They were ten of them, mostly corporate wallahs, who were perched at various points of the corporate food chain. The journey was by choice, the meeting by chance, and the companionship purely by discovery. Each one was peculiar in his/her own right, with dissimilar plots, subtexts, nuances, characters, twists and turbulences,bound only by their peculiarities. They came together the way people come together in a long distance train journey, awkward to begin with, getting close to each other meal by meal and conversation by conversation. Sometimes its easy to share with strangers because they are not burdened by common memories, there is no fear of being judged and most importantly there is a comfort that you will not face them often enough.

The eleventh member of this story was its settings - far removed from the din and bustle of civilisation, in the middle of wilderness, surrounded by dry fields and rocky mountains, bereft of human company and its more ubiquitious cousin - mobile signals!! There was a strange stillness in the air, a lack of sound and noise that the average urban ear is so unaccustomed to, broken only the chirp of the bird, and the deafening chant of a thousand grasshoppers together, a sound that can be ear shattering in that stillness. Its like the roar of a mighty riverfall in the middle of nowhere, one second one is councious of the the abyss of stillness, and in the next of the roar of the waterfall.
A thousand ants in the soil everywhere, the company of multi coloured bougenvileas, low hanging mangoes, tall coconut trees, and a distant pond added to the surrealness of the settings. The 10 strangers negotiated with the settings as much as they did with each other. Nights were dark, still and soundless. The stars shone brightly and full moon appeared brighter and bigger in the clear sky. They were almost rediscovering new joys in familiar things like the stars and the moon almost as if they were seing them for the first time.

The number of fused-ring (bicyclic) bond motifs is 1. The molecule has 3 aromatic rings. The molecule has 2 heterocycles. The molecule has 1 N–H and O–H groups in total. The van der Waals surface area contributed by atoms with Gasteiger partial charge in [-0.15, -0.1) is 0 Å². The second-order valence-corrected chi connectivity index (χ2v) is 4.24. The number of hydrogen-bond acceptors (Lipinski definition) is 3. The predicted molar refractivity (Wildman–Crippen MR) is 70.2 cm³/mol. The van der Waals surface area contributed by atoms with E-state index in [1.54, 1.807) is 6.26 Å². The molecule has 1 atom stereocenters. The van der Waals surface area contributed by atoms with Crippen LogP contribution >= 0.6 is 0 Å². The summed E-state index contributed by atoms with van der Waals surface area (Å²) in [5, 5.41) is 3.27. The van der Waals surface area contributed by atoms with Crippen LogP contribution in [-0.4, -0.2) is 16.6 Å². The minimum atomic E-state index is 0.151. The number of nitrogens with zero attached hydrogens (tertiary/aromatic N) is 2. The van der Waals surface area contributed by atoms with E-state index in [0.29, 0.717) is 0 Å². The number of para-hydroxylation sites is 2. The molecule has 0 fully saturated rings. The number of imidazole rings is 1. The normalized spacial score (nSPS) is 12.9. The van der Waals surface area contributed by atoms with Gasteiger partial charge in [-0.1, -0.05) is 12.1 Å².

They were waking up at dawn and going to bed latest by 10. The bodies had much to revolt against - against pure air, against silence, against normal waking hours and against so much purity and serenity around that they had not experienced since the time they left the comforts of the womb. They slept in tents, on the floor and within mosquito nets, used common bathrooms but uncommon facilities. Collective discomfort broke the ice and collective trauma brought them together. And they lived happily thereafter - or so they thought.

A few days of pristine living later they had two guests. A cobra and his cousin from a different family, who both chose the youngest and the only lady amongst them. The next 48 hours were mayhem. If the snakes had a particular agenda in mind, they did not let them know, and if they did let the lady they visited know of it, she did not share it with others. Since no news of the actual conversation was forthcoming, conspiracy theorists had a field day. Some interpreted the significance of snakes, others recoiled in horror about the possibility of snakes diverting attention to them. Every one let the lady and the snakes to thier own means. If the men felt a bit ignored by the snakes and experienced a gender discrimination against them, they did not express, not at least to the snakes. Every event was dissected and had its own impact. One was reminded of the Bog Boss house, where even a small vibration had a tremor like impact.

Much more and ten days later, and with a little help from the snakes, the strangers forged bonds and built friendships, something they had not done for a long long time. That is the beauty of proximity in wilderness - it robs human imagination of all fears and pretences, allowing the person to let be. The strangers have since then returned to civilisation, and i have a feeling that despite the comforts of everyday living and presence of familiar things around, the strangers are missing each other, if not the snakes. I wish them well.